Thus, the question of whether the commission should become a broad, joint process between Finland, Norway and Sweden was also reflected on at the plenum of the Finnish Sámi Parliament, as the discrimation of the Sámi has, after all, had an impact on Sámi in all the three countries.

Still, Juuso would prefer to promote the issue initially through a separate commission in each country.

«I believe that we will have separate commissions in the different countries at first, but the commissions may end up having extensive discussions on their measures,» Juuso says.

He also emphasizes that it is important that the Sámi and the Sámi Parliaments now have close contact with each other across the national borders.

«We Sámi and our parliaments need to discuss the possible ways of promoting the issue; we also must reflect on which matters need to be taken into consideration when creating and negotiating the mandates. This is the time to discuss the issue.»

Juuso is of the opinion that if the commissions work separately, the states should commit themselves to their work more firmly.

He says that having a separate commission in each country will probably enhance commitment. As the Sámi also want to cooperate with the State during the work of the Truth and Reconciliation Commission, it is essential that the State is committed to the work.

The Sámi Parliament should not limit the scope of the commission

In Finland, several members of the Sámi Parliament would like to limit the period that will be investigated by the commission. Some members would like to make sure that the investigations will extend far enough into the past so that all the cases of mistreatment would be discovered.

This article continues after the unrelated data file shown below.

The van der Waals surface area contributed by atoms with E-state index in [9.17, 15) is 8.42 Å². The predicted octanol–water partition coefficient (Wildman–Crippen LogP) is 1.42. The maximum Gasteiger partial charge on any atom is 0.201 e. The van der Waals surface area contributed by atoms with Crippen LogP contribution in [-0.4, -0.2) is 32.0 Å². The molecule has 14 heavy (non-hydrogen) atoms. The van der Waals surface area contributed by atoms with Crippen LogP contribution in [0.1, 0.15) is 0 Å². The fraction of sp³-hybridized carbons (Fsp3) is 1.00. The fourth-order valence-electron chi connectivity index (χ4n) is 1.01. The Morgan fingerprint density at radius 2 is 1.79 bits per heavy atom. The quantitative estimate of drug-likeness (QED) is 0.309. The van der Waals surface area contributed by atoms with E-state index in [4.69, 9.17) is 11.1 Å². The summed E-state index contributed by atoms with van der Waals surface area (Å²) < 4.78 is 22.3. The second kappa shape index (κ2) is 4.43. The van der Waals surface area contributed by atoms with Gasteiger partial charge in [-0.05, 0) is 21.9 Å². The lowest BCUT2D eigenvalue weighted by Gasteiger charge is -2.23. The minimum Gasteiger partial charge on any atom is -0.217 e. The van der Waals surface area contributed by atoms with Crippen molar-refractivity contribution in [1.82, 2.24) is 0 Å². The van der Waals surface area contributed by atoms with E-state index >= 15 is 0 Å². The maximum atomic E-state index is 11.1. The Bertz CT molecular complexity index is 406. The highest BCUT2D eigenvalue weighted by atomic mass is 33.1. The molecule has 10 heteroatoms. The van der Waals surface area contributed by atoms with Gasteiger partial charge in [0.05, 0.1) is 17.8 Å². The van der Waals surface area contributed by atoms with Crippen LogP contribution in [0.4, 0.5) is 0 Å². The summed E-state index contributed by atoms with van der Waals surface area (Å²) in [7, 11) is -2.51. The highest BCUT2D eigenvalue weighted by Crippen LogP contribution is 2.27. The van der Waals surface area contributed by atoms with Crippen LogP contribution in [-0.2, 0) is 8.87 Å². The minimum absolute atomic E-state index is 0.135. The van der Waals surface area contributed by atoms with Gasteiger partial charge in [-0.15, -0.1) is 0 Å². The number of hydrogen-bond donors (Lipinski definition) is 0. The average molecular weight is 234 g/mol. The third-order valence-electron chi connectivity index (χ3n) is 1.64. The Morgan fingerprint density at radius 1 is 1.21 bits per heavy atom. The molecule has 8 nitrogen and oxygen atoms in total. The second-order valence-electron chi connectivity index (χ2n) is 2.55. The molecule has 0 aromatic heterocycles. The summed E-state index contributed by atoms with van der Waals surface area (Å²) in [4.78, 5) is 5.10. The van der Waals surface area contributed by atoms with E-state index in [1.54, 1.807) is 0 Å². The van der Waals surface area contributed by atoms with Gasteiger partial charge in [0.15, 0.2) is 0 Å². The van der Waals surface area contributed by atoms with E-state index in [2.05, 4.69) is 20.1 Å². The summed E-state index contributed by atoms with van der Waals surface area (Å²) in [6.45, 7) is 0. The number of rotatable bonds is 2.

However, other members are worried that the experiences of the Sámi who are alive today will not be sufficiently dealt with by concentrating on distant history. Therefore, Juuso feels that the commission must reflect on how extensively it will look at the history of the Sámi. In his opinion, the Sámi Parliament should not limit the scope of the commission.

«I believe – just as we heard at the plenary session – that, during the process, we will find the right periods and interviewees; that the people who are involved in the process will tell about things according to what they have experienced, seen and heard,» Juuso reflects.

Norway has decided to establish a commission

Recently, the Stortinget of Norway decided to found a truth commission in Norway.  

Its purpose will be to investigate the policy of Norwegianization and the mistreatment of Sámi and Kvens in Norway. Only two parties of the Government opposed the founding of the commission.

First, the State of Norway founds, together with the Sámi Parliament, a working group, which will have at its task to reflect on the mandate of the commission and to find a name for the body.


 

This story is originally posted at Yle Sapmi and re-published as part of Eyes on Barents, a collaborative partnership between news organizations and bloggers in the Barents region.